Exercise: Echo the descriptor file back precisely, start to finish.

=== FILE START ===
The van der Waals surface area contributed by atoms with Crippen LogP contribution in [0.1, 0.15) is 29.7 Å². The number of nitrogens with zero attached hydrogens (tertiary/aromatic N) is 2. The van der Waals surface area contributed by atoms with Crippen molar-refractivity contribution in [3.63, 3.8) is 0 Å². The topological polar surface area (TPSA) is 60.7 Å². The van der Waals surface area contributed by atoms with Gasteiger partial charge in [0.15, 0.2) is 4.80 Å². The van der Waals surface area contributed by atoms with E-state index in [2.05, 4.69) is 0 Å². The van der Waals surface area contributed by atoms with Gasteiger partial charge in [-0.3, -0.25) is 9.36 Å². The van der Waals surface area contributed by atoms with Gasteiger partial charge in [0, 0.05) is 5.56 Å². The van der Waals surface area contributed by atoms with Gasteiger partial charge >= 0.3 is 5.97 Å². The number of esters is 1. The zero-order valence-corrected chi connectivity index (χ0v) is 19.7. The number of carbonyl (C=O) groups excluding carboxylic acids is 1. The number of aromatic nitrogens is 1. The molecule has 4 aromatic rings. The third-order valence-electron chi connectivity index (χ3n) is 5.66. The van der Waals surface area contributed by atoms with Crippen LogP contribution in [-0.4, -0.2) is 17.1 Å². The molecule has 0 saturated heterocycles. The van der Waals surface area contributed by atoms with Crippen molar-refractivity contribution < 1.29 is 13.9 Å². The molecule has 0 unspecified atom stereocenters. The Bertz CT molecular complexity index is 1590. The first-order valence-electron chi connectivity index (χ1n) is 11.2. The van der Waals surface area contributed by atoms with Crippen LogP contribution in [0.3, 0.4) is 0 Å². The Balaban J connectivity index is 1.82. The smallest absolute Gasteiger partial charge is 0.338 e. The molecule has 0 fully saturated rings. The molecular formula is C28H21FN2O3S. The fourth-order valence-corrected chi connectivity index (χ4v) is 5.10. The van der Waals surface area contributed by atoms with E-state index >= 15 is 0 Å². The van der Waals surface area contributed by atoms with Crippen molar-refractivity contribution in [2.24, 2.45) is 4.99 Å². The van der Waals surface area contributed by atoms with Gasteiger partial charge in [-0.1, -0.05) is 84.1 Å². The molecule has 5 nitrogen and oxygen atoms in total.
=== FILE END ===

The van der Waals surface area contributed by atoms with Crippen LogP contribution in [0.1, 0.15) is 29.7 Å². The number of nitrogens with zero attached hydrogens (tertiary/aromatic N) is 2. The van der Waals surface area contributed by atoms with Crippen molar-refractivity contribution in [3.63, 3.8) is 0 Å². The topological polar surface area (TPSA) is 60.7 Å². The van der Waals surface area contributed by atoms with Gasteiger partial charge in [0.15, 0.2) is 4.80 Å². The van der Waals surface area contributed by atoms with E-state index in [2.05, 4.69) is 0 Å². The van der Waals surface area contributed by atoms with Gasteiger partial charge in [-0.3, -0.25) is 9.36 Å². The van der Waals surface area contributed by atoms with Gasteiger partial charge in [0, 0.05) is 5.56 Å². The van der Waals surface area contributed by atoms with Gasteiger partial charge >= 0.3 is 5.97 Å². The number of esters is 1. The zero-order valence-corrected chi connectivity index (χ0v) is 19.7. The number of carbonyl (C=O) groups excluding carboxylic acids is 1. The number of aromatic nitrogens is 1. The molecule has 4 aromatic rings. The third-order valence-electron chi connectivity index (χ3n) is 5.66. The van der Waals surface area contributed by atoms with Crippen LogP contribution in [-0.4, -0.2) is 17.1 Å². The molecule has 0 saturated heterocycles. The van der Waals surface area contributed by atoms with Crippen molar-refractivity contribution < 1.29 is 13.9 Å². The molecule has 0 unspecified atom stereocenters. The Bertz CT molecular complexity index is 1590. The first-order valence-electron chi connectivity index (χ1n) is 11.2. The van der Waals surface area contributed by atoms with Crippen LogP contribution in [0.3, 0.4) is 0 Å². The Balaban J connectivity index is 1.82. The smallest absolute Gasteiger partial charge is 0.338 e. The molecule has 0 fully saturated rings. The molecular formula is C28H21FN2O3S. The fourth-order valence-corrected chi connectivity index (χ4v) is 5.10. The van der Waals surface area contributed by atoms with E-state index >= 15 is 0 Å². The van der Waals surface area contributed by atoms with Crippen molar-refractivity contribution in [2.24, 2.45) is 4.99 Å². The van der Waals surface area contributed by atoms with Gasteiger partial charge in [-0.1, -0.05) is 84.1 Å². The molecule has 5 nitrogen and oxygen atoms in total.